Teddy no longer a Bear

The entire offseason there was speculation that the Bears would shed one of their mammoth defensive tackles. Most assumed it would <!--Default NodeId For Keith Traylor is 722195,2003--><A HREF=[PlayerNode:722195]>Keith Traylor</A>, but <!--Default NodeId For Ted Washington is 722213,2003--><A HREF=[PlayerNode:722213]>Ted Washington</A> proved to be more valuable in the trade market.

It simply became a numbers game for the 12-year NFL veteran. The Bears had three proven veterans competing for playing time and taking up salary cap space, so something had to give.

"We both also knew something was going to go down because we've got too many tackles, too many older guys," Traylor said of conversations he had with Washington. "Ted's a good friend, a good player, it was just one of those situations where they had to do what they did and we can't do anything about it. He's gone and now we've just got to pick up and go on and play."

Washington signed a three-year deal with the Bears in 2001 with then Director of Personnel Mark Hatley. Soon after Washington signed, Hatley was out and the Bears hired Jerry Angelo as the General Manager.

The Bears and Washington had a banner year's. The Bears went 13-3, while Washington made his fourth Pro Bowl appearance and was the heart of the 2nd best rush defense in the NFL.

However, Washington played in only two games last year because of injury. The Bears rush defense dropped to 26th without the 6-4, 375 pound Washington.

The team moved Bryan Robinson inside toward the end of last year and he's played there since day one of training camp. The depth he brings along with Traylor and some younger players left the Bears with an expendable commodity.

"We're looking at players like (Alfonso) Boone, (Ian) Scott, (Tron) LaFavor and (Earnest) Grant," Angelo said. "So we have a number of players in there. We also have Phillip Daniels, who goes down inside in our pass rush situations."

The trade is another indication of how the defense philosophy is changing up front. The Bears are looking to get faster on the defensive line and create more of a push, something that worked well for the defending Super Bowl champion Tampa Buccaneers.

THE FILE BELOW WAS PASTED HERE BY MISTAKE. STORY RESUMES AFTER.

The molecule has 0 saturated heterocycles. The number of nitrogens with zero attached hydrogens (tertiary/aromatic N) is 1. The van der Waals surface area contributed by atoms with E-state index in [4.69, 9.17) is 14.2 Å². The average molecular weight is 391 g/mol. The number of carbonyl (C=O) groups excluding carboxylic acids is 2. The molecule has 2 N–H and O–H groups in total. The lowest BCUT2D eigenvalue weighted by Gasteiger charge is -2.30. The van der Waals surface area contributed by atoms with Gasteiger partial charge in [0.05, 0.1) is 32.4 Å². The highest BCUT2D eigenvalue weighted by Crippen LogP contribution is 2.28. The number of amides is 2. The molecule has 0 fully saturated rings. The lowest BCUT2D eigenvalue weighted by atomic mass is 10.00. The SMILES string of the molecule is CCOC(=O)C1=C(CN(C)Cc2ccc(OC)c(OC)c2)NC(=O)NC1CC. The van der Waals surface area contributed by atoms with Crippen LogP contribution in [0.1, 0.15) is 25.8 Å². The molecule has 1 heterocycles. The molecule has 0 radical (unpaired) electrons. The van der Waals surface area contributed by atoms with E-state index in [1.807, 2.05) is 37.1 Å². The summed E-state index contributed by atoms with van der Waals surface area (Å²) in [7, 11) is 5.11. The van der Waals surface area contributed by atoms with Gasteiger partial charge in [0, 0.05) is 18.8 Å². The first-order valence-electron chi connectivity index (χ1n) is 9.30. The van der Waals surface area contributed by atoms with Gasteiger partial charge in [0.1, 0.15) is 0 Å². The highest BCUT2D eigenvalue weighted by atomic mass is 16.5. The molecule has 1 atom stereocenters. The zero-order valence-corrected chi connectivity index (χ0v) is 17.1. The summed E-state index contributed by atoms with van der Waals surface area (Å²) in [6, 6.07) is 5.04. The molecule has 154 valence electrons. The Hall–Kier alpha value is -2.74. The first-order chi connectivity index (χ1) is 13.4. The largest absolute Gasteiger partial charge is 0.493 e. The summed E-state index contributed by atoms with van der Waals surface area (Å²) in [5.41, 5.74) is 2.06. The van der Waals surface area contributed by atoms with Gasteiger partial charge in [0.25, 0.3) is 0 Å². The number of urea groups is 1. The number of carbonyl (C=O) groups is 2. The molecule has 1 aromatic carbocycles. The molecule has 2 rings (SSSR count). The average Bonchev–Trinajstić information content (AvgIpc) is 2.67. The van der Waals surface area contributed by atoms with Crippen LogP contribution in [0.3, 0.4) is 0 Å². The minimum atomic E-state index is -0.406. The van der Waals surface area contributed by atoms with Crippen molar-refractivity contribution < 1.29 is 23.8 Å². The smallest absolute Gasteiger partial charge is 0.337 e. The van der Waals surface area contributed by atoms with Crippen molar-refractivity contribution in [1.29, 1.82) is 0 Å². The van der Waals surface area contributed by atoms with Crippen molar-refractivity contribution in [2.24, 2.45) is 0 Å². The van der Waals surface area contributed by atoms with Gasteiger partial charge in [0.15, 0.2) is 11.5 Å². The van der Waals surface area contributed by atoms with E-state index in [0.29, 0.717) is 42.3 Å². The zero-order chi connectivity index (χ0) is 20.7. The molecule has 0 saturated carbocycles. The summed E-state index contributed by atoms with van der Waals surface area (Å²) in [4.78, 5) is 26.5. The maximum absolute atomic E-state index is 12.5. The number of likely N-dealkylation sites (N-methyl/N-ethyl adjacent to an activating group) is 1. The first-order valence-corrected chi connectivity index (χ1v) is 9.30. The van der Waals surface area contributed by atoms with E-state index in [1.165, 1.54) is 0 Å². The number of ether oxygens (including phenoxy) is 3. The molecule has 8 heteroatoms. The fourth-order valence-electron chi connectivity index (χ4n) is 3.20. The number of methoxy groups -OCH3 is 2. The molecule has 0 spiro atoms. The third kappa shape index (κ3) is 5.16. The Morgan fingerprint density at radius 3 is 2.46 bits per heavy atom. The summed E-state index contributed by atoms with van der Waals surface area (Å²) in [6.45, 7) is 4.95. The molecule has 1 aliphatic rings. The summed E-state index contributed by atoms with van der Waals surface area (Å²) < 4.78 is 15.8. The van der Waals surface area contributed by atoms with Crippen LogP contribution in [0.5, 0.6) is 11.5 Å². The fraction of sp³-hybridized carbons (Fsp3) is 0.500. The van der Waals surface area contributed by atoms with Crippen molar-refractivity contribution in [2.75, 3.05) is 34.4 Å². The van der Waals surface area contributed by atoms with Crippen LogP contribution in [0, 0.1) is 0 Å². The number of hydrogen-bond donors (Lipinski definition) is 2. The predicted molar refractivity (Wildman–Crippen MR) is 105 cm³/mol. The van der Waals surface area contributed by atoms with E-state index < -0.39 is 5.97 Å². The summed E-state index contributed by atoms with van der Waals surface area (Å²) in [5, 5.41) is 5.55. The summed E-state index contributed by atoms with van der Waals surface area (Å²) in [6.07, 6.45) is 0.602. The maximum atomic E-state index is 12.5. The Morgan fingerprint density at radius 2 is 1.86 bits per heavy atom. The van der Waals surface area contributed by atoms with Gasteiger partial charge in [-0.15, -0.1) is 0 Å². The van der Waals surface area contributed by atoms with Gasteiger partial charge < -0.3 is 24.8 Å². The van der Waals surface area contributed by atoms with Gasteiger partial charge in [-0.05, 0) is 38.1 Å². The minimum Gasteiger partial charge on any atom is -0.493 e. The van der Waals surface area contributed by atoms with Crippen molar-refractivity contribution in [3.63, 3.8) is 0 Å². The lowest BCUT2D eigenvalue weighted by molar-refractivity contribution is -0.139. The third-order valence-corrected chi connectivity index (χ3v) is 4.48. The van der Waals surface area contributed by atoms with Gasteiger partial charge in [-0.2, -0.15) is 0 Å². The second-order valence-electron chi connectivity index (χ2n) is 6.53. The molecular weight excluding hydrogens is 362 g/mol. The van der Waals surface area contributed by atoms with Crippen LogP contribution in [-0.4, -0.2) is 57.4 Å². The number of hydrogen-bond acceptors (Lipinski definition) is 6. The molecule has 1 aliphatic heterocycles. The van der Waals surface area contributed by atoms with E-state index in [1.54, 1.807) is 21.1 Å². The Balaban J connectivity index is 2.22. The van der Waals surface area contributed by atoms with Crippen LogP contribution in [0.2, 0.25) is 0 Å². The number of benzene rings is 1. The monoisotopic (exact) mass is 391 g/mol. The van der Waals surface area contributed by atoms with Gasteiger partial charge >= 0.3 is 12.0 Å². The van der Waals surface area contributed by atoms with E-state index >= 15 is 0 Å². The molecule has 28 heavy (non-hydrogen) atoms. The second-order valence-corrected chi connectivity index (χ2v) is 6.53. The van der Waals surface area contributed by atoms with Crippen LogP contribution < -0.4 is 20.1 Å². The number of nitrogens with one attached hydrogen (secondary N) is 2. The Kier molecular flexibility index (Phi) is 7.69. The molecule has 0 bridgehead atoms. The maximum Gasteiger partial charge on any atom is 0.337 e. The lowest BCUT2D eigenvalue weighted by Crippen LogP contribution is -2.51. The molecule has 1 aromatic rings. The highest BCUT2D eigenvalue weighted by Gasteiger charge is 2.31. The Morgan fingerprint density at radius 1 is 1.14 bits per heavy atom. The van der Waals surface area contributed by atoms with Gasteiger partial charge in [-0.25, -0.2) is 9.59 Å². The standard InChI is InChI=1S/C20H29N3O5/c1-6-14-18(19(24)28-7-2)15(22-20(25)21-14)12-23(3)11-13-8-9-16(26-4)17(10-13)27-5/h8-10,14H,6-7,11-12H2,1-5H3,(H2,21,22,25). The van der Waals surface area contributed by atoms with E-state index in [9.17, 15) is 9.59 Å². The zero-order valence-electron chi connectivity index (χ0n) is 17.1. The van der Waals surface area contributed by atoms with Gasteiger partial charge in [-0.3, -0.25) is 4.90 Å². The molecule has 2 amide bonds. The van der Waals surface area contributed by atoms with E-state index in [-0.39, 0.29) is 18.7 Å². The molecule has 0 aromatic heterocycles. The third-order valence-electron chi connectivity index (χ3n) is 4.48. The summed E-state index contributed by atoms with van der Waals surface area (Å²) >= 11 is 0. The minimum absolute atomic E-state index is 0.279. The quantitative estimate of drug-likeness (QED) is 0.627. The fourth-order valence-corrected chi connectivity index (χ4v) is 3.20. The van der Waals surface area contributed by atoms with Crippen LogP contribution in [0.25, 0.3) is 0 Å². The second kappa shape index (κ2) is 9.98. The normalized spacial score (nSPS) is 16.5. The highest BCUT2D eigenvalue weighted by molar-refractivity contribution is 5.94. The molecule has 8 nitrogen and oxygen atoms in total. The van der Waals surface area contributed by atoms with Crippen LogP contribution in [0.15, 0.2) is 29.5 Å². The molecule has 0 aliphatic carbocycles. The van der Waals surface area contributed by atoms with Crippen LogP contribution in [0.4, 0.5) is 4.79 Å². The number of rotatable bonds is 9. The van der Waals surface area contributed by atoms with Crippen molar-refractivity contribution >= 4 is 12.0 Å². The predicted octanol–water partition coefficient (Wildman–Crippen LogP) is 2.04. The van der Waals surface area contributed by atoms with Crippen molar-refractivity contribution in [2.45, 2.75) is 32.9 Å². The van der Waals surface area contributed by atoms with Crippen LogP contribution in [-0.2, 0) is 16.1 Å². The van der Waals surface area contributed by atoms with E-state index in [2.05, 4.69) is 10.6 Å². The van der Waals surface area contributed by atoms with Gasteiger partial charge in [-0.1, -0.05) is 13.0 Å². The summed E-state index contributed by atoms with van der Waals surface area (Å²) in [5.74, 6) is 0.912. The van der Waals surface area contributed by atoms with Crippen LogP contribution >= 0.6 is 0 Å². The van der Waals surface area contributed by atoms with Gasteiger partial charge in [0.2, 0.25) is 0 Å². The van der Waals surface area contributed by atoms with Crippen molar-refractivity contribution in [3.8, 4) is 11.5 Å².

"We all know that this is a copycat league," Robinson said. "Tampa Bay had some success last year with not just having fat guys up there.

Robinson has all but assured himself of a starting role with a solid training camp, but the other defensive tackle spot is still up for grabs. Traylor and Boone will compete for the role and all three will be used in a rotation.

In Washington's absence last season Brian Urlacher ability inability to come off of blocks became a hot topic. The middle linebacker refused to comment on the trade, which could show just how upset he is with the move.

"We feel like we don't need to take guys off our linebackers," Robinson said. "They've been in this system long enough. They're old enough, they know how to take on blockers and we can make plays as well."

Two years ago the Buffalo Bills were unable to get anything for Washington and in term released the veteran, but Angelo secured a fourth-round pick in next year's draft for the veteran.

Whether or not that pick is used in a potential trade for Duce Staley is yet to be determined, but either way it also gives the Bears an additional $1.6 million under the salary cap.

"Any GM worth his weight in salt is going to do and listen to anything in terms of enhancing the roster at any position," Angelo said of making any future moves.

With Washington's departure only two of five players that represented the Bears in the 2001 Pro Bowl are still with the club. Along with Washington, Larry Whigham and James "Big Cat" are out of football, while Brian Urlacher and Olin Kreutz remain at the core of the team.

A popular player amongst his teammates, Washington brought leadership to the team on and off the field.

"We'll miss it, but we're further along too as a team," Angelo said. "We have a good lockerroom of leaders. Ted is certainly going to be missed in that capacity. I'm not going to minimize that. On defense (we have several leaders) with (Brian) Urlacher with Mike Brown we have Phillip Daniels there."

Roster move
The Bears signed K/P Pat Dunne, claimed FB Jason McKie off waivers and waived WR Andre Forde and CB James Thornton Tuesday.

Dunne earned first team all-Midwest Conference honors as a kicker and punter as a senior at Lake Forest College. The 6-2, 185 pounder converted 14 of 22 field goal attempts including a school-record 50-yarder. He finished his career as the most prolific kicker/punter in the program's history with a school-record 176 points, 30 field goals, 86 extra points, 199 punts and 7,517 punting yards.

McKie was a member of the Philadelphia Eagles practice squad in 2002 and was signed by the Dallas Cowboys in December before being waived Tuesday. The 5-11, 239 pounder out of Temple started 26 games in four seasons for the Owls rushing for 700 yards and eight touchdowns on 169 carries.

The Bears roster currently stands at 88 players and Tuesday, Aug. 26 marks the NFL's mandatory cutdown day to a 65-man roster. The Bears will only need to trim their roster to 74 due to nine NFL Europe exemptions (Bryan Fletcher, Tyree Foreman, Teddy Gaines, Shane Grice, Jeff Grzeskowiak, Maurice Hicks, Edell Shepherd, Elijah Thurmon and Josh Warner). The following Sunday, Aug. 31, each NFL team must narrow its roster to 53 by 4:00 PM EST.

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